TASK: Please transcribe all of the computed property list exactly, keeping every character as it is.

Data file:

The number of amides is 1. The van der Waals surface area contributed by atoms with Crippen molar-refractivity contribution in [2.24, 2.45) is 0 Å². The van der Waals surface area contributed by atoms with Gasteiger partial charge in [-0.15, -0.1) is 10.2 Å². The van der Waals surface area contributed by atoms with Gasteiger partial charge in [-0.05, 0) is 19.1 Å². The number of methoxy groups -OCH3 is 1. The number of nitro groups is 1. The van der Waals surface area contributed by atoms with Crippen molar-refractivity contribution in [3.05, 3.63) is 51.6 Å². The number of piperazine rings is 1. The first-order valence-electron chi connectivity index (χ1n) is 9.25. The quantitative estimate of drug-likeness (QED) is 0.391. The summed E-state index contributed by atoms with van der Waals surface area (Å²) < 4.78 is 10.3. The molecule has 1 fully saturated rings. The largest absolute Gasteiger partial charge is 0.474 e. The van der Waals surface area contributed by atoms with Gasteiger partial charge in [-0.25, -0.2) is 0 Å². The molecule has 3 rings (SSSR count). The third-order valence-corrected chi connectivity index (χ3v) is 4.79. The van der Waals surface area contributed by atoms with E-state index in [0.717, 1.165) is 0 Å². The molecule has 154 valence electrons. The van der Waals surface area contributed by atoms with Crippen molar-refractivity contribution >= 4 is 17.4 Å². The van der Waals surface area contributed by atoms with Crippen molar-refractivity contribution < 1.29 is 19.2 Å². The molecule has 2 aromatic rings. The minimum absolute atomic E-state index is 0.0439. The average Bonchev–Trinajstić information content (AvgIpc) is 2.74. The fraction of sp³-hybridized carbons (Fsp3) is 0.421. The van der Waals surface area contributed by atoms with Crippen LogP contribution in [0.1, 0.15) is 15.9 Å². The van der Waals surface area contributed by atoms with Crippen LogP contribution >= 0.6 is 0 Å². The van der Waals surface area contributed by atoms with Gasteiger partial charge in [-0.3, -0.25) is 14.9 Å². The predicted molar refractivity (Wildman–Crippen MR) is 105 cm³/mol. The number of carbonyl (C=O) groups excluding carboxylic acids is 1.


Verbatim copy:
The number of amides is 1. The van der Waals surface area contributed by atoms with Crippen molar-refractivity contribution in [2.24, 2.45) is 0 Å². The van der Waals surface area contributed by atoms with Gasteiger partial charge in [-0.15, -0.1) is 10.2 Å². The van der Waals surface area contributed by atoms with Gasteiger partial charge in [-0.05, 0) is 19.1 Å². The number of methoxy groups -OCH3 is 1. The number of nitro groups is 1. The van der Waals surface area contributed by atoms with Crippen molar-refractivity contribution in [3.05, 3.63) is 51.6 Å². The number of piperazine rings is 1. The first-order valence-electron chi connectivity index (χ1n) is 9.25. The quantitative estimate of drug-likeness (QED) is 0.391. The summed E-state index contributed by atoms with van der Waals surface area (Å²) < 4.78 is 10.3. The molecule has 1 fully saturated rings. The largest absolute Gasteiger partial charge is 0.474 e. The van der Waals surface area contributed by atoms with Gasteiger partial charge in [-0.25, -0.2) is 0 Å². The molecule has 3 rings (SSSR count). The third-order valence-corrected chi connectivity index (χ3v) is 4.79. The van der Waals surface area contributed by atoms with E-state index in [0.717, 1.165) is 0 Å². The molecule has 154 valence electrons. The van der Waals surface area contributed by atoms with Crippen molar-refractivity contribution >= 4 is 17.4 Å². The van der Waals surface area contributed by atoms with Crippen molar-refractivity contribution < 1.29 is 19.2 Å². The molecule has 2 aromatic rings. The minimum absolute atomic E-state index is 0.0439. The average Bonchev–Trinajstić information content (AvgIpc) is 2.74. The fraction of sp³-hybridized carbons (Fsp3) is 0.421. The van der Waals surface area contributed by atoms with Crippen LogP contribution in [0.1, 0.15) is 15.9 Å². The van der Waals surface area contributed by atoms with Crippen LogP contribution >= 0.6 is 0 Å². The van der Waals surface area contributed by atoms with Gasteiger partial charge in [-0.3, -0.25) is 14.9 Å². The predicted molar refractivity (Wildman–Crippen MR) is 105 cm³/mol. The number of carbonyl (C=O) groups excluding carboxylic acids is 1.